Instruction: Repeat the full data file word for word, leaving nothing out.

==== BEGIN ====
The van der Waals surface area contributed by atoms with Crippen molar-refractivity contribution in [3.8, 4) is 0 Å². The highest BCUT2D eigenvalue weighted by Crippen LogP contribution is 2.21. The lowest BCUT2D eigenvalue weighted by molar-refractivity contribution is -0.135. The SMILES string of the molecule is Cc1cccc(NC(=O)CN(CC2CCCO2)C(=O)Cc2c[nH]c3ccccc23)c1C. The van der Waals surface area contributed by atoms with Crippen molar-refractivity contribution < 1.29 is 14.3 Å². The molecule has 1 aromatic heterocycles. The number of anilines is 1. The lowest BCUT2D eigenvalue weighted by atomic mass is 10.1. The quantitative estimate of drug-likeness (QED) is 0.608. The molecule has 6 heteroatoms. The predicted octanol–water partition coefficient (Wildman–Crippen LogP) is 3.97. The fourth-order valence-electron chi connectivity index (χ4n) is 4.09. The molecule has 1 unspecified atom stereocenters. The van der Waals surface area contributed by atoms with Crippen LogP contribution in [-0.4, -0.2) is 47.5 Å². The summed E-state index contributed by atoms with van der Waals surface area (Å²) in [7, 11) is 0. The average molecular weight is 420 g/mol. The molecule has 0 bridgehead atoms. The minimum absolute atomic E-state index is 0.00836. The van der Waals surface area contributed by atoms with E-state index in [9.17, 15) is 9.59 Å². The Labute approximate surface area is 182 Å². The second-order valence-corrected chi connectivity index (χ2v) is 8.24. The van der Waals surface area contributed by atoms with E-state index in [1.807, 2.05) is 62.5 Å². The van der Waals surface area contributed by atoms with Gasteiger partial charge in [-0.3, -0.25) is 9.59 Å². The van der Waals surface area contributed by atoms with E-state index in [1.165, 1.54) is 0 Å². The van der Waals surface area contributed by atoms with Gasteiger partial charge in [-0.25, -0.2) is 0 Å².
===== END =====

The van der Waals surface area contributed by atoms with Crippen molar-refractivity contribution in [3.8, 4) is 0 Å². The highest BCUT2D eigenvalue weighted by Crippen LogP contribution is 2.21. The lowest BCUT2D eigenvalue weighted by molar-refractivity contribution is -0.135. The SMILES string of the molecule is Cc1cccc(NC(=O)CN(CC2CCCO2)C(=O)Cc2c[nH]c3ccccc23)c1C. The van der Waals surface area contributed by atoms with Crippen molar-refractivity contribution < 1.29 is 14.3 Å². The molecule has 1 aromatic heterocycles. The number of anilines is 1. The lowest BCUT2D eigenvalue weighted by atomic mass is 10.1. The quantitative estimate of drug-likeness (QED) is 0.608. The molecule has 6 heteroatoms. The predicted octanol–water partition coefficient (Wildman–Crippen LogP) is 3.97. The fourth-order valence-electron chi connectivity index (χ4n) is 4.09. The molecule has 1 unspecified atom stereocenters. The van der Waals surface area contributed by atoms with Crippen LogP contribution in [-0.4, -0.2) is 47.5 Å². The summed E-state index contributed by atoms with van der Waals surface area (Å²) in [7, 11) is 0. The average molecular weight is 420 g/mol. The molecule has 0 bridgehead atoms. The minimum absolute atomic E-state index is 0.00836. The van der Waals surface area contributed by atoms with E-state index in [9.17, 15) is 9.59 Å². The Labute approximate surface area is 182 Å². The second-order valence-corrected chi connectivity index (χ2v) is 8.24. The van der Waals surface area contributed by atoms with E-state index in [1.807, 2.05) is 62.5 Å². The van der Waals surface area contributed by atoms with Gasteiger partial charge in [-0.3, -0.25) is 9.59 Å². The van der Waals surface area contributed by atoms with E-state index in [1.165, 1.54) is 0 Å². The van der Waals surface area contributed by atoms with Gasteiger partial charge in [-0.25, -0.2) is 0 Å².